However, what I think Fichtenbaum gets right is that he focuses primarily on how Obama’s plan is based on MISDIAGNOSING THE PROBLEM. The entire farce of NCLB was based on misdiagnosing the problem: “LOOK AT OUR READING/MATH/SCIENCE SCORES COMPARED TO OTHER NATIONS! OH NOES, OUR SCHOOLS ARE FAILING!” Actually, no. Our well-funded suburban schools are and have always been doing quite well, and if we only considered test scores from those schools we’d be back in the top five or ten nations in any given measure of education. Where we are failing is in educating all our children EQUALLY — which NCLB’s various “accountability” mechanisms actually made worse rather than improving in the slightest. Our failure to invest public money in our public education system in a thoughtful and JUST manner is not just a problem in primary and secondary schools, but also a problem in higher education — and this plan’s misdiagnosis of the problem as something else The problem isn’t rising costs, it’s declining public support. The way to correct the problem of declining public support is to INCREASE PUBLIC SUPPORT.Similarly, higher

  4. Dagnabbit! A glitch submitted that comment while I was still composing it. Oh well. The gist of my comment should be clear enough anyway.

    • Constance Campana says:

      It was clear–excellent. “The problem isn’t rising costs, it’s declining public support.” As long as education is divided by demographics, we just need to do what we’ve been told to do: follow the $$. Every time I hear of a new gym or building being added to a campus somewhere, I inwardly flinch. Every time I hear the results of a Board meeting, I wonder what really happened. It’s true–the problem is not rising costs, nor is it rising faculty salaries. The administration’s salaries are the highest they’ve ever been–meanwhile, many staff are let go. Our priorities are skewed. We need public colleges the same way we have public high schools. Until then, our schools will be judged by their amenities rather than their educational worth.

      • msolpersson says:

        Here, here! Little and young New Zealand is in the same waka ( Boat – in Maori). Does this plan give any indications on how and who will collect the data needed to decide which institutions are doing our students justice and what monies will be wasted figuring that out? Does student voice enter into this discussion at all?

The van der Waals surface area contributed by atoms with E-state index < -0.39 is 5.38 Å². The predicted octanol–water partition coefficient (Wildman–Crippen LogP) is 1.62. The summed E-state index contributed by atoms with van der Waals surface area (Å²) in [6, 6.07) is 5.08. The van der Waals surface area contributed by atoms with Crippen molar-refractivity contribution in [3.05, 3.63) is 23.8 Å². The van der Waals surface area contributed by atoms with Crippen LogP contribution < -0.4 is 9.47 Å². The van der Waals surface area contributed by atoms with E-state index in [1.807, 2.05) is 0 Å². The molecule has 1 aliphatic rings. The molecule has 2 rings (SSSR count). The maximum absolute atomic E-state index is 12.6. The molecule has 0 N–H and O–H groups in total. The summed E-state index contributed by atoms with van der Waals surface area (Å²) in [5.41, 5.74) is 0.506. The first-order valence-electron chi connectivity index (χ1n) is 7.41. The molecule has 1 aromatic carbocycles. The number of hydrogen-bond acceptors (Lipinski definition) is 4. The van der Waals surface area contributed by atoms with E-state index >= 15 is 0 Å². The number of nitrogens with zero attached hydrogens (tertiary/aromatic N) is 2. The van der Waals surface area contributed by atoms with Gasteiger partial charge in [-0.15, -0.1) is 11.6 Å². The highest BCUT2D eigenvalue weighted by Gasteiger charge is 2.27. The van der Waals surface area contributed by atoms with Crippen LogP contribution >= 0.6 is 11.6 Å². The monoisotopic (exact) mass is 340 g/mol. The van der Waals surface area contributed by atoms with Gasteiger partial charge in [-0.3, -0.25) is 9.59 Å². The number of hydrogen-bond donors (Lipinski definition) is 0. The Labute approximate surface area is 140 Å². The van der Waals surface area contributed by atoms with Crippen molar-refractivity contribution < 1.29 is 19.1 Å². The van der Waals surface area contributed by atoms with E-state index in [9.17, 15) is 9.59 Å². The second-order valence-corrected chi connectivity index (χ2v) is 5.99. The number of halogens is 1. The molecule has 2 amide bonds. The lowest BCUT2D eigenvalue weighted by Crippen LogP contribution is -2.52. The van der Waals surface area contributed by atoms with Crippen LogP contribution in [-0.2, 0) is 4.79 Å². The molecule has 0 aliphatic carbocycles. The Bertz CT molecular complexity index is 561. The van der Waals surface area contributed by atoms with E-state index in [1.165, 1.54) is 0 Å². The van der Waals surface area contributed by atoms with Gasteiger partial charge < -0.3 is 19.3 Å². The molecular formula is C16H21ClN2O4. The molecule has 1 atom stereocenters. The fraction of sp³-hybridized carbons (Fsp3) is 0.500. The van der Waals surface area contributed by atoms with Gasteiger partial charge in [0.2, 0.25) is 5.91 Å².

Just wondering…Was tertiary study in the USA ever offered free at any point in time? I was raised in Canada and most of my academic study has been done here in NZ and in both of these countries at one time it was? How was it supported then I wonder?

        Thanks for the eye opening comments and blog post!

    • Indeed it was.
      So the new class structure of America (hollowed out middle, ever richer 1%, growing underclass) drives class divisions in education, both K-12 and higher ed. And these plans exacerbate them.

      • More than that, even. I don’t think that these plans simply *happen* to exacerbate those problems: Ultimately, I think they must be *intended* to exacerbate them. At this point, there is so much consistency in the overall pattern of education policy in specific and economic policy in general that I can only judge that Hanlon’s Razor cannot justly be applied: “Never attribute to malice that which is adequately explained by stupidity.” The consistency cannot be explained by stupidity, I think, and intent must be inferred.

        Of course, the intent itself is foolish and self-destructive in the long run: No society can survive for many generations over which an ever-growing share of the benefits of that society accrue to an ever-shrinking minority. Socioeconomic self-destruction must eventually follow, an inevitable effect of the cause, a pattern observed again and again throughout history. But that’s where stupidity comes back into play: Collectively, humans seem utterly incapable of any substantial long term thinking or historical perspective.

        Or perhaps I’m just grumpy today. My government’s persistent, stupid pattern of substituting high explosives for any sort of rational foreign policy makes me cranky.

        • Constance Campana says:

          “…utterly incapable of any long term thinking.” Right! Just having a long thought is a miracle. Perhaps the way we think is determined by how we communicate. My students don’t read like they used to; so much of what they say is canned. Not cranky here–depressed–

  5. tall20 says:

    His plan for Higher Ed is as disastrous as his K-12 this market based reform testing debacle and if colleges don’t stand up to this sorry plan it will be over for colleges to.

  6. msolpersson, thank you for the NZ perspective (and the new word, for me).
    There isn’t much of a student voice in this plan. Perhaps we can infer that graduation rates and employment results stand in that position.
    Yes, some schools did offer education for free or very cheap. Cooper Union, for example, in New York City (until recently). Some state schools (public institutions, partially supported by state government funding) charged very low tuition. There was a wave of these in the 1960s and 70s.

  7. Robert Goldstein says: